reply to this | link to this | view in thread ]

  15.  
    identicon
    Anonymous Coward, May 27th, 2011 @ 3:04am

    Re: Re:

    Joel D. Shapiro
    Jerry E. Ward Jr.
    Isaiah B.R. Akin
    Thomas A. Towslee
    John J. O'Neill III
    David M. Berick
    Joshua L. Sheinkman
    Jeffrey S. Michels

     

    reply to this | link to this | view in thread ]

  16.  
    identicon
    Anonymous Coward, May 27th, 2011 @ 3:05am

    Re: Re: Re:

    :)

     

    reply to this | link to this | view in thread ]

  17.  
    icon
    Any Mouse (profile), May 27th, 2011 @ 3:14am

    Re:

    Do you have a point, or do you like posting lists of people?

     

    reply to this | link to this | view in thread ]

  18.  
    icon
    The eejit (profile), May 27th, 2011 @ 3:22am

    Re: Re: Re: Re: Re: Re:

    I think you'll find that that identisign is a New York one. So, unless Mike is actually in New York, you're full of shit.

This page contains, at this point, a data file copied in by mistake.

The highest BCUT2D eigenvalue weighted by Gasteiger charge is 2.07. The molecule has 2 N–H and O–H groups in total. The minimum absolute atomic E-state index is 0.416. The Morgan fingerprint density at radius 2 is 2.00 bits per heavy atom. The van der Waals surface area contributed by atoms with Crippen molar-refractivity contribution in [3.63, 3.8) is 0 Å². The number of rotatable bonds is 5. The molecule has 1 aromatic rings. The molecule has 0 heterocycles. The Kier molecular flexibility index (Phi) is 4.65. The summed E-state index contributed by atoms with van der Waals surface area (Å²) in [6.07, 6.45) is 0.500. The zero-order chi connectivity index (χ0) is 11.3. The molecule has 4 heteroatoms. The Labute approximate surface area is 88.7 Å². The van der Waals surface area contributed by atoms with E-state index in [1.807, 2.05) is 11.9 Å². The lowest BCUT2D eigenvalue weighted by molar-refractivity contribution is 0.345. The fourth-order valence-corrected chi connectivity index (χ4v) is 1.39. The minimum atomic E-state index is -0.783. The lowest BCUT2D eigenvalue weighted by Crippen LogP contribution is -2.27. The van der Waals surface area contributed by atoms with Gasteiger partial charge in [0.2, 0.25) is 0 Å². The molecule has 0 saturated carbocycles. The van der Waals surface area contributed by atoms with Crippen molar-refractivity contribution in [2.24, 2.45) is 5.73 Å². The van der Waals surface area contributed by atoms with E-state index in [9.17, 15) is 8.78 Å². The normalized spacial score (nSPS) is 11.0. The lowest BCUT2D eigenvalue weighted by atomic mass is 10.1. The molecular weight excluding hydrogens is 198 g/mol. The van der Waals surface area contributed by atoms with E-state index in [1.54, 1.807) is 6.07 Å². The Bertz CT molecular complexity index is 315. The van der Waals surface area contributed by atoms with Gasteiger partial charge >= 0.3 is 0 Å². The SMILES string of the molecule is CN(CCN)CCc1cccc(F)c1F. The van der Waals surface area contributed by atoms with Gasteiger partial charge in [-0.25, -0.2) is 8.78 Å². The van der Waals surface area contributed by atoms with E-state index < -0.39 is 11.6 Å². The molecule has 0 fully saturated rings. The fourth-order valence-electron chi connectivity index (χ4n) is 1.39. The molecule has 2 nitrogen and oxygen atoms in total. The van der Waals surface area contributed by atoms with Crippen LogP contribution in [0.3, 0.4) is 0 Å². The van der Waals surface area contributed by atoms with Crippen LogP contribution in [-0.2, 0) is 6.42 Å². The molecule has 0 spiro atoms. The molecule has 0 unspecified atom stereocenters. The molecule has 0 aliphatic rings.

reply to this | link to this | view in thread ]

  19.  
    icon
    The eejit (profile), May 27th, 2011 @ 3:24am

    Re:

    These are people who were paid by the EU to ensure the laws were beneficial to the economy. Y'know, that thing that lets us buy your shit.

    So, unless you want a global depression, you should shut the fuck up.

     

    reply to this | link to this | view in thread ]

  20.  
    identicon
    Anonymous Coward, May 27th, 2011 @ 3:27am

    Re: Re: Re: Re:

    :(

     

    reply to this | link to this | view in thread ]

  21.  
    identicon
    Anonymous Coward, May 27th, 2011 @ 3:28am

    Re: Re: Re: Re:

    Joel D. Shapiro
    John J. O'Neill III
    Joshua L. Sheinkman
    Jeffrey S. Michels

     

    reply to this | link to this | view in thread ]

  22.  
    identicon
    Anonymous Coward, May 27th, 2011 @ 3:36am

    Re: Re: Re: Re: Re: Re: Re:

    Curious that you have free access to IP addys on TD...

    But privacy indeed...